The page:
The builders have fitted the car with two stubby ailerons, giving Ken some kind of steering ability once the car is in the air. On the dragstrip, they generate lift, and Miller deploys parachutes as the car spins into the barrier. It’s not heavily damaged, but more testing is needed.

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Money is tight. New backers are found from Hollywood, ones prepared to make a movie about the jump. That means some background story is needed as a setup, so they put Carter into a classic 1970s sports montage, showing him running along the banks of the Rideau Canal, and then kayaking through its waters. He’s never been in a kayak before.

“I can’t swim a lick!” Carter says.

Helping him train is friend Kenny Powers, the perhaps unwitting Judas of this story. Powers is a far less experienced stuntman than Carter, but the two are good friends. The weather is clearing. The ramp is ready to go. Finally, all the pieces are in place.

On the day of the jump, just as the parachutes are packed and the car is ready, the crew suddenly demands an additional $27,000 in cash. That’s a great deal of money to suddenly produce, especially in rural Canada in the 1970s, and it throws a long delay into the proceedings.

Evening falls, the pressure valve fails, and the jump is scrubbed until the next day. However, the sudden strike has burned through much of the cash. Carter’s safety team is down to two guys in a rubber dinghy and a young kid with a fire extinguisher and a tow truck.

There are other minor concerns as well. A herd of cows keeps wandering into the landing site. The channel is an active shipping lane, and huge freighters pass regularly, tall enough for the rocket car to crash into. Yesterday, they’d been stopped. Today, they sail past every few minutes.

Unsurprisingly, Carter doesn’t seem in a hurry to jump. Whether it’s last-minute nerves, or worries that the safety guidelines have been pared too far back, he dithers around with safety checks until it rains. The jump is deferred until the next day.

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But while Carter is in meetings with the financial backers, the money behind the jump has other plans. With Carter distracted, they turn the jump over to Kenny Powers as a stand-in.

He’s raring to go, but there are a number of issues: he’s never driven a rocket car before, he’s never driven faster than 160 km/h (100 mph), and he’s shorter than Carter—to whom the car has been custom-fitted. Doesn’t matter, let’s light this candle.

The rocket car performs as it was built to, screeching down the runway towards the ramp. But something is wrong. The ramp is insanely bumpy at these speeds, and Powers is being rattled around the cockpit. He’s not going fast enough, and the vibrations are still violent enough that the fibreglass body of the car is being shredded. He leaves the top of the ramp going about 290 km/h (180 mph), the chutes deploy instantly, and the car seems to disintegrate in mid-air.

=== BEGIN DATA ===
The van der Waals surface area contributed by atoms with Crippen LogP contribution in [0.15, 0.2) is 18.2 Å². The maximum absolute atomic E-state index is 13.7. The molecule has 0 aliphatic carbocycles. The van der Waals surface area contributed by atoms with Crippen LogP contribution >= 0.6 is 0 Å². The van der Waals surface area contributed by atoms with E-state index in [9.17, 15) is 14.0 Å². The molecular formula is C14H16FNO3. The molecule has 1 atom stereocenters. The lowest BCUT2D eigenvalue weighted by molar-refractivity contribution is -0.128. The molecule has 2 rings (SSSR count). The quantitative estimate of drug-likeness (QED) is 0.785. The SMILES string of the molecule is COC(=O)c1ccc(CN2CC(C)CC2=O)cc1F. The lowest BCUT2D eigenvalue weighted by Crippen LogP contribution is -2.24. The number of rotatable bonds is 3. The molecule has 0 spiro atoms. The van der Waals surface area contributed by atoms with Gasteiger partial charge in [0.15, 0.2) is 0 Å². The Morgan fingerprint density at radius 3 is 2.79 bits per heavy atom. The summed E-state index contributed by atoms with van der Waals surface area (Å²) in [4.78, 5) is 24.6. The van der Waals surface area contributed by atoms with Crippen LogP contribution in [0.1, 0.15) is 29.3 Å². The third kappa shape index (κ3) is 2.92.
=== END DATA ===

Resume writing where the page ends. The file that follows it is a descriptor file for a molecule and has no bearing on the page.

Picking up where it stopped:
Powers survives the impact, suffering eight broken vertebrae, three broken ribs, and a fractured wrist. To their credit, the backers at least paid his hospital bills. Carter is furious in the aftermath of the disastrous attempt, but vowed to rebuild and try again.

It’s early September in 1983, and Ken Carter is once again sitting in a rocket-car, facing a ramp. This time, the car is a Pontiac Firebird, and he’s at Westgate Speedway near Peterborough, trying to clear a pond. This jump is more modest, a mere sixty metres. Carter plans on using it to build publicity for retrying his super jump.

He’s been touring again, working on his reputation, and trying to rebuild from near bankruptcy. He’s had some success, landing a slightly shorter jump in the Firebird about a year ago. This is his second try at clearing the pond, having the first time gone into the water when the ramp collapsed.

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For reasons unknown, Carter has managed to convince his team to add more fuel than necessary to the pressure tank. As evening falls, he hits the rocket, and the car soars into the air. But something is wrong—the thruster continues to fire after he hits the ramp, sending the car far higher than intended, tumbling it end-over-end.

It impacts on its roof, killing Carter instantly. There will be no more jumps. Eventually, he will be buried in an unmarked grave in Montreal.

For an instant, as the Firebird took to the air, Ken Carter, the Mad Canadian, must have felt happy in his heart. He dared greatly, and could not help but fall to Earth again. Courage doesn’t outlast physics, and determination doesn’t always count when the odds are against you. And yet, however briefly, he dreamed and flew.